Tuesday, May 01, 2007

Fire At Smithfield Scrap Metal Plant Contained -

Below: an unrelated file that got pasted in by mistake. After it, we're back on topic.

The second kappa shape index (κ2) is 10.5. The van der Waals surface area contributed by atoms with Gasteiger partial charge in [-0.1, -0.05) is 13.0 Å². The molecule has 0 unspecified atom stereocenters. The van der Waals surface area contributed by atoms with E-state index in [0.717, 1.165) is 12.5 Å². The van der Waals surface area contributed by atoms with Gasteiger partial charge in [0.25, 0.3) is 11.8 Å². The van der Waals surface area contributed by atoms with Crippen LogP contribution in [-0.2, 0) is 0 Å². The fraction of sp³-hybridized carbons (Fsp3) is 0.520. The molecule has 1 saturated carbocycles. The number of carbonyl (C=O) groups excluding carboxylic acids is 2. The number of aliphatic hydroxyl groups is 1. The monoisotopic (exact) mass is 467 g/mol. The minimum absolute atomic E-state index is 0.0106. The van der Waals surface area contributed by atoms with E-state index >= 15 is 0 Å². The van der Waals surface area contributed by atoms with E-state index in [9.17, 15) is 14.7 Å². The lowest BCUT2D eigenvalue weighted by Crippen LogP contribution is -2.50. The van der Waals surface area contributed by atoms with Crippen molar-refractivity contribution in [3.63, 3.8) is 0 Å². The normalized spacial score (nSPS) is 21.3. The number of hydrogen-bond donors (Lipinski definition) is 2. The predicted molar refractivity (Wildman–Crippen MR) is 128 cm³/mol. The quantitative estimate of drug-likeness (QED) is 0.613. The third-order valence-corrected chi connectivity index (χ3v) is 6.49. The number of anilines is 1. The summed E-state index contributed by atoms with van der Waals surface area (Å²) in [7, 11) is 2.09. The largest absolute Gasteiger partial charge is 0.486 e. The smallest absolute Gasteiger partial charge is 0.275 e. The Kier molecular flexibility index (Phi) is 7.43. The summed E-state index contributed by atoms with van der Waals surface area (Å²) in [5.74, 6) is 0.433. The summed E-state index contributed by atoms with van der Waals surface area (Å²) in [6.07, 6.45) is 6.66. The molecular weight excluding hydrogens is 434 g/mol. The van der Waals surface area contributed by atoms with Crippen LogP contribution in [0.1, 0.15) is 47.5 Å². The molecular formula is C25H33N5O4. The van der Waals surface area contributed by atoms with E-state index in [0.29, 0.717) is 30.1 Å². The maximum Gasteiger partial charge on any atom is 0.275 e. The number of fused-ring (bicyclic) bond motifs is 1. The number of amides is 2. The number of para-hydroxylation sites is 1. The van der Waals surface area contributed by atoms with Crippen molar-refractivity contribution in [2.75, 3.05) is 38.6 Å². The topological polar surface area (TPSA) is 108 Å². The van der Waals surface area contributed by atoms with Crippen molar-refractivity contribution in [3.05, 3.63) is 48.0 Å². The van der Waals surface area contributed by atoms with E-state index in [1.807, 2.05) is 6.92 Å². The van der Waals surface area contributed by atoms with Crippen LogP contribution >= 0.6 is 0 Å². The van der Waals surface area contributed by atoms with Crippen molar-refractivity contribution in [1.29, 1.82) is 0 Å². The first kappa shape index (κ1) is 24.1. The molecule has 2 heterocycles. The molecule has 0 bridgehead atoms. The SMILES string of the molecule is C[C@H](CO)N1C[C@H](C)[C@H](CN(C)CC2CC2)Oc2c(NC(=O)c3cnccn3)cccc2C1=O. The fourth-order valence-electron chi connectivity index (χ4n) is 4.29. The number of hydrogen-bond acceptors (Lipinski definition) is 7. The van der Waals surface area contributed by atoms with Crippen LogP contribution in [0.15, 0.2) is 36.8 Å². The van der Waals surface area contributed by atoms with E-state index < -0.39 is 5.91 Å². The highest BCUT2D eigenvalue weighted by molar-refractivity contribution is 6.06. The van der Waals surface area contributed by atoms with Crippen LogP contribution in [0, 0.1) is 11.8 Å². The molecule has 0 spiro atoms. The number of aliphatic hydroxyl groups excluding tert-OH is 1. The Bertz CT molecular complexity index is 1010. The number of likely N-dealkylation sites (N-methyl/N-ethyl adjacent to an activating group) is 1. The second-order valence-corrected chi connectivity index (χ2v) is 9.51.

Smithfield firemen watch over a fire at Atlantic Scrap & Processing that continued to burn Tuesday. Eighteen departments battled the fire, first reported at 5:12pm Monday, that burned the size of three football fields of crushed cars. WMPM Photo Fire At Smithfield Scrap Metal Plant Contained - A massive fire that erupted Monday afternoon at Atlantic Scrap & Processing on Wal-Pat Road in Smithfield was contained on Tuesday, but Smithfield Fire Chief Patrick Harris said smoke from the blaze will likely billow for a couple more days. A total of 18 departments and more than 100 personnel battled burning piles of hundreds of crushed cars at the facility between US301 and Interstate 95. Chief Harris said the first call came in at 5:12pm Monday. When crews arrived on the scene, heavy fire was already showing. A police officer said company workers were trying to contain the blaze with on-site firefighting apparatus, but the flames were too intense. Unlike the last fire at the same plant in October, Chief Harris said the fire had a big jump on firefighters. In October, Harris said a pile of junked cars about the size of a football field burned, taking 20 hours and 11 departments to contain. This time, the fire burned an area the size of three football fields. Johnston County emergency management and state air quality officials monitored the fire, testing air quality levels in Smithfield and Selma for several hours. The public was never in any danger from the thick black smoke. Due to the large amount of water used to contain the fire, Johnston County and the Town of Smithfield have issued a mandatory water conservation advisory until further notice. Chief Harris said after October’s fire, the Smithfield fire marshal had started working with the Atlantic Scrap to prevent another massive blaze. “We’re going to set down again and assess the lessons learned and look at what we can do different,” Chief Harris told WMPM on Tuesday. Harris went on to say there is a certain amount of risk in the process of grinding metal. However, Smithfield fire investigators want to know how the blaze spread so rapidly this time. “It had a tremendous head start,” Harris added. No injuries were reported.


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